18. Contentment submits to every kind of affliction. For example, some people may be able to submit to God striking their own personal health. But they wouldn’t be able to stand God striking their spouse or their child. True contentment submits to all of God’s wise providences.

19. Contentment submits to God’s time-table of affliction. Some would say, “This affliction has lasted too long. The affliction itself is bearable, but the length of time I’m required to endure this affliction is unbearable.” But true contentment acknowledges that God’s time-table is good and wise.

20. Contentment submits to afflictions when many come at the same time. Some may say, “This one affliction is bearable all by itself, but it has come with so many other trails and troubles at the same time.” One suffering often comes with many other sufferings. But true contentment submits to God’s wisdom in brining more than one kind of affliction at once.

If you’ve made it to the end of this post, and you’re convicted of your own discontentment, as I am of mine, then the law has done its most basic work. The 10th commandment declares: “You shall not covet.” But the law cannot save you or change you. The law, which commands you to be content, has no power to make you content. You can’t simply decide by force of will that you’re going to start keeping the law and become more content.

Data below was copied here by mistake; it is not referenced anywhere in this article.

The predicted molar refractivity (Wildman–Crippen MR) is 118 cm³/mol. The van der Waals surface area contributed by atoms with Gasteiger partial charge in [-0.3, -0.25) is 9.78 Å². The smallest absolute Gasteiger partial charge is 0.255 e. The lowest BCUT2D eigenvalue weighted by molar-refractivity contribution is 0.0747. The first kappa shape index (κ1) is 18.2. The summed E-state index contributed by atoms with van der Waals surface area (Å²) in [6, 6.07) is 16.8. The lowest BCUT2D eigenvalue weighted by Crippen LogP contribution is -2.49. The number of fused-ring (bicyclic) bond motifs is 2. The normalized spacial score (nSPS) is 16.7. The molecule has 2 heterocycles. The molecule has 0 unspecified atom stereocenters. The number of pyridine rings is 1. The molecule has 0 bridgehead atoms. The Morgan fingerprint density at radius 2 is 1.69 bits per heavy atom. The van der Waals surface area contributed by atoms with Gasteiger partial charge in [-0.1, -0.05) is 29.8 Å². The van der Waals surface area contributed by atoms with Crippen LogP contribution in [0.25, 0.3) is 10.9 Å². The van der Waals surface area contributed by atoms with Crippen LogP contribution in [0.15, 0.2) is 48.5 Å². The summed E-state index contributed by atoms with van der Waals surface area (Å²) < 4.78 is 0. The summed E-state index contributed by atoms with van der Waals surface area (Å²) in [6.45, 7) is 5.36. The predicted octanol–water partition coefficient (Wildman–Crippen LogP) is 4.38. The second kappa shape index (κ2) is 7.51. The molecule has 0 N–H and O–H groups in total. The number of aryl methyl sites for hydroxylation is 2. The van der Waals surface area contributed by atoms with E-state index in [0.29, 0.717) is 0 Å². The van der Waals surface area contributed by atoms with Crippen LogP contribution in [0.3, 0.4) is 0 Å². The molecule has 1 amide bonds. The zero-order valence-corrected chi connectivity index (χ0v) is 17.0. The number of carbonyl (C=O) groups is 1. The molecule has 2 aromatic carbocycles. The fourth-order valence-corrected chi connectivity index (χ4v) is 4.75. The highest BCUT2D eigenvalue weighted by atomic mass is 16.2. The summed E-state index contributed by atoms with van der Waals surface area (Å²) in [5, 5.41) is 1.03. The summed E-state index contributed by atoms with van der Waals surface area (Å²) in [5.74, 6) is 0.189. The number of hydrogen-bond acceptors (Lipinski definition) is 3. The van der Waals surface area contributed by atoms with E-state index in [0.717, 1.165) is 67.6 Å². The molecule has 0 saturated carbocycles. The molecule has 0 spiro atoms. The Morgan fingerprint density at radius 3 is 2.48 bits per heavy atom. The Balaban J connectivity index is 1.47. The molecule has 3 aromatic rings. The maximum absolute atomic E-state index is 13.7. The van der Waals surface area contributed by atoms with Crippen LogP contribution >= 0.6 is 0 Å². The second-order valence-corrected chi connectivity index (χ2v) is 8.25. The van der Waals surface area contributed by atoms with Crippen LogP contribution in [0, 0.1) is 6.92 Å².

Rather, you need Jesus. Only a believing sight of Jesus, our glorious Savior, can quiet your heart and make you content. If you are a believer, remember that Christ died for your sin of discontentment. His blood washes you completely clean. His righteousness covers you so that you’re accepted in the courts of heaven before the bar of God’s justice. It’s only by thinking on Christ, His glories, His wisdom, His greatness, and His perfect love for you, that you will be able to grow little by little, more and more, into contentment for your own joy and for the glory God. It’s when you purposely, and in a disciplined way, draw near to Christ from the heart that you can learn to keep God’s law, to be content, and reap the blessings of it.